Amaranth is the current most fashionable pseudo-grain, although it's been eaten for a thousand years apparently. It’s well known for high its levels of fiber and a complete set of amino acids. It’s easy to prepare, easier than oats for me, as you don’t need to babysit it to prevent burning.
Similarly to beans and nuts, amaranth contains phytic acid, which is tiny bit a problematic compound. Phytic acid binds to the phytic acid to minerals in our food, such as zinc or iron and prevents our bodies from absorbing them. It also makes it harder for our bodies to digest starches, protein and fats. To combat this it is recommended to soak the food in water for a while to neutralize it.
Aside from soaking, the porridge itself is super easy to make, it only takes about 15 minutes to prepare it. Once ready, it resembles cooked polenta.
- ¼ cup amaranth
- ¾ cup plant milk
- ½ tsp ground cinnamon
- ¼ tsp ground ginger
- a pinch ground nutmeg
- a pinch ground cloves
- a pinch ground cardamom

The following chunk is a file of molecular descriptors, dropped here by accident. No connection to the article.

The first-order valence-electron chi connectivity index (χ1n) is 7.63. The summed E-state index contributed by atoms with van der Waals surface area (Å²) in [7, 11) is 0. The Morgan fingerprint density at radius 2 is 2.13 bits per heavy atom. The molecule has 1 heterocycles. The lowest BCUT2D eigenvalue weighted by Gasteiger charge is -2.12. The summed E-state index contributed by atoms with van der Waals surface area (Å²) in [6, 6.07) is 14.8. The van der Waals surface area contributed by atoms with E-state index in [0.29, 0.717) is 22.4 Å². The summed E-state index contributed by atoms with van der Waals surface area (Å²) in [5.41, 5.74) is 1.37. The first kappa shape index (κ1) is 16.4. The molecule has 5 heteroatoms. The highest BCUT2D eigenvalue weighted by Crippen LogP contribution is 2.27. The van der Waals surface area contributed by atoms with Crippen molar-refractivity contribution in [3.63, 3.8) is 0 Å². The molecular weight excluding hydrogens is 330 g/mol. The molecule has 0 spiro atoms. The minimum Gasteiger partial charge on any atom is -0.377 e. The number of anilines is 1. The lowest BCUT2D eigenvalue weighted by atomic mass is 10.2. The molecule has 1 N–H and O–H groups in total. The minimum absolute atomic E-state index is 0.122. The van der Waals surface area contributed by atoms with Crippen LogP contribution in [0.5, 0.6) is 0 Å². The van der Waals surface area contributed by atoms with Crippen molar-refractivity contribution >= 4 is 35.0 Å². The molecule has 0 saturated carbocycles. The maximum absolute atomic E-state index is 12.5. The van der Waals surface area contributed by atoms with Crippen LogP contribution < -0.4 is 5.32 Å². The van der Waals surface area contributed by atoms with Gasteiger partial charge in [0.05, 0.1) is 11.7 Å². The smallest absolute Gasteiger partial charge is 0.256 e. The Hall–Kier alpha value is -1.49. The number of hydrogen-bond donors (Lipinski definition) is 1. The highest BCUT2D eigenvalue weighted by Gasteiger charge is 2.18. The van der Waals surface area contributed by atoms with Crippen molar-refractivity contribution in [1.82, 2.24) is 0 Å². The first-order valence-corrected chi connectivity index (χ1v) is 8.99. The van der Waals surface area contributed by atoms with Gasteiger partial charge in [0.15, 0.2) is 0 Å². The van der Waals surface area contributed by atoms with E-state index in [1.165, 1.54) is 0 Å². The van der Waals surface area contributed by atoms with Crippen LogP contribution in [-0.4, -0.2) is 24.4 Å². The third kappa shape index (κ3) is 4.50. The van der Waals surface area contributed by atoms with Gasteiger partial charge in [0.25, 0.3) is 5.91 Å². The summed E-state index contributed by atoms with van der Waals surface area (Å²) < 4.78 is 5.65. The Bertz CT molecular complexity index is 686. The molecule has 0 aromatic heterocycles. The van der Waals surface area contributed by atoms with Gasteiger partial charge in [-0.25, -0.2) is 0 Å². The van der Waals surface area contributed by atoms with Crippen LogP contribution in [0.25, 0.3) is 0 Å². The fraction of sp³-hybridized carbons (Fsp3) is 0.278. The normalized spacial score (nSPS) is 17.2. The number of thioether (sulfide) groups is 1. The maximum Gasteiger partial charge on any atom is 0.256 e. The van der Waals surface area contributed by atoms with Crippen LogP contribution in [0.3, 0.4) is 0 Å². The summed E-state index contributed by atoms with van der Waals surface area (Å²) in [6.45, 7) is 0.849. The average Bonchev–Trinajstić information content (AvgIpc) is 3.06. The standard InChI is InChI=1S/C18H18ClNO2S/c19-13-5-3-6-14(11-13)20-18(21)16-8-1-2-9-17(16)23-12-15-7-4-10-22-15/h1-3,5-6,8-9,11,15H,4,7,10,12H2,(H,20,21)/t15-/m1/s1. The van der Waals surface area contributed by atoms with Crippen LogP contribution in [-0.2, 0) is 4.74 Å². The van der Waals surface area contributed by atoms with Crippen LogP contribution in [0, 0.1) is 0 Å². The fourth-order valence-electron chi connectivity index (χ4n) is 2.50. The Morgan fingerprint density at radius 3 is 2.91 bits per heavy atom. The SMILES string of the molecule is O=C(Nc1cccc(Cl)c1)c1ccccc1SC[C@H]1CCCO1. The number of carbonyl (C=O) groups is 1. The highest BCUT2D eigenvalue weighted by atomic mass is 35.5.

- a handful seeds and nuts of choice
- optional maple syrup
- 2-3 tbsp raspberry jam
- 4 tbsp chia seeds
1. Place amaranth in a pot along with plant milk (I used almond milk) or a mixture of plant milk and water.
2. Add all the spices from cinnamon to cardamom.
3. Bring it to a boil, then cook it uncovered on low heat, stirring from time to time. It takes about 15 minutes to be ready (it resembles polenta once it’s cooked).
4. While the porridge is cooking, you can roast your nuts if you’d like and seeds on a dry pan and make quick chia jam.
For this in a smaller bowl combine the raspberry jam with the chia seeds and place it in the fridge until the porridge is done.
5. Serve the porridge in a bowl topped with raspberry jam, roasted nuts and seeds and maple syrup.
More breakfast ideas: Orange Quinoa Porridge with Caramelized Figs
Get more like this—Sign up for our daily inspirational newsletter for exclusive content!
Photo: Imola Toth